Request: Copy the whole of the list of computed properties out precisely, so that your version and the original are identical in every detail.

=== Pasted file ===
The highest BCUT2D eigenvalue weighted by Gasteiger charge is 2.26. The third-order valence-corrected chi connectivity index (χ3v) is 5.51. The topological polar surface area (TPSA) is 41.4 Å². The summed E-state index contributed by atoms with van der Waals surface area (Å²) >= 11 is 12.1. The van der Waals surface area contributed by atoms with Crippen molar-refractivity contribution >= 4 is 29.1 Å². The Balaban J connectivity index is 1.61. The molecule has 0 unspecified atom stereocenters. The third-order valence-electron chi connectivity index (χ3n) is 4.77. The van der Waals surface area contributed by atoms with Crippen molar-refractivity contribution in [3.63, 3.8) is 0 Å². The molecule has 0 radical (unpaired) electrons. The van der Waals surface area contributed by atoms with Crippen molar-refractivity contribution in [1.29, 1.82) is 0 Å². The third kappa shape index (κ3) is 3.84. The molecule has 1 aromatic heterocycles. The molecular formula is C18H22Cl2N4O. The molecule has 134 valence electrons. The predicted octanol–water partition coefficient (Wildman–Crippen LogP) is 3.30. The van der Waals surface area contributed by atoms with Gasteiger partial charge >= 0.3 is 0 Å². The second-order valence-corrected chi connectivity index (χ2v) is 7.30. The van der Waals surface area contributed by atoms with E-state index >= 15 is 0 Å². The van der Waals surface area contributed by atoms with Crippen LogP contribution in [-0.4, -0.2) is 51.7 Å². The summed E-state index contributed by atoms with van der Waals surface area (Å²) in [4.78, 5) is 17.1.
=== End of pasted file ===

The highest BCUT2D eigenvalue weighted by Gasteiger charge is 2.26. The third-order valence-corrected chi connectivity index (χ3v) is 5.51. The topological polar surface area (TPSA) is 41.4 Å². The summed E-state index contributed by atoms with van der Waals surface area (Å²) >= 11 is 12.1. The van der Waals surface area contributed by atoms with Crippen molar-refractivity contribution >= 4 is 29.1 Å². The Balaban J connectivity index is 1.61. The molecule has 0 unspecified atom stereocenters. The third-order valence-electron chi connectivity index (χ3n) is 4.77. The van der Waals surface area contributed by atoms with Crippen molar-refractivity contribution in [3.63, 3.8) is 0 Å². The molecule has 0 radical (unpaired) electrons. The van der Waals surface area contributed by atoms with Crippen molar-refractivity contribution in [1.29, 1.82) is 0 Å². The third kappa shape index (κ3) is 3.84. The molecule has 1 aromatic heterocycles. The molecular formula is C18H22Cl2N4O. The molecule has 134 valence electrons. The predicted octanol–water partition coefficient (Wildman–Crippen LogP) is 3.30. The van der Waals surface area contributed by atoms with Gasteiger partial charge >= 0.3 is 0 Å². The second-order valence-corrected chi connectivity index (χ2v) is 7.30. The van der Waals surface area contributed by atoms with E-state index >= 15 is 0 Å². The van der Waals surface area contributed by atoms with Crippen LogP contribution in [-0.4, -0.2) is 51.7 Å². The summed E-state index contributed by atoms with van der Waals surface area (Å²) in [4.78, 5) is 17.1.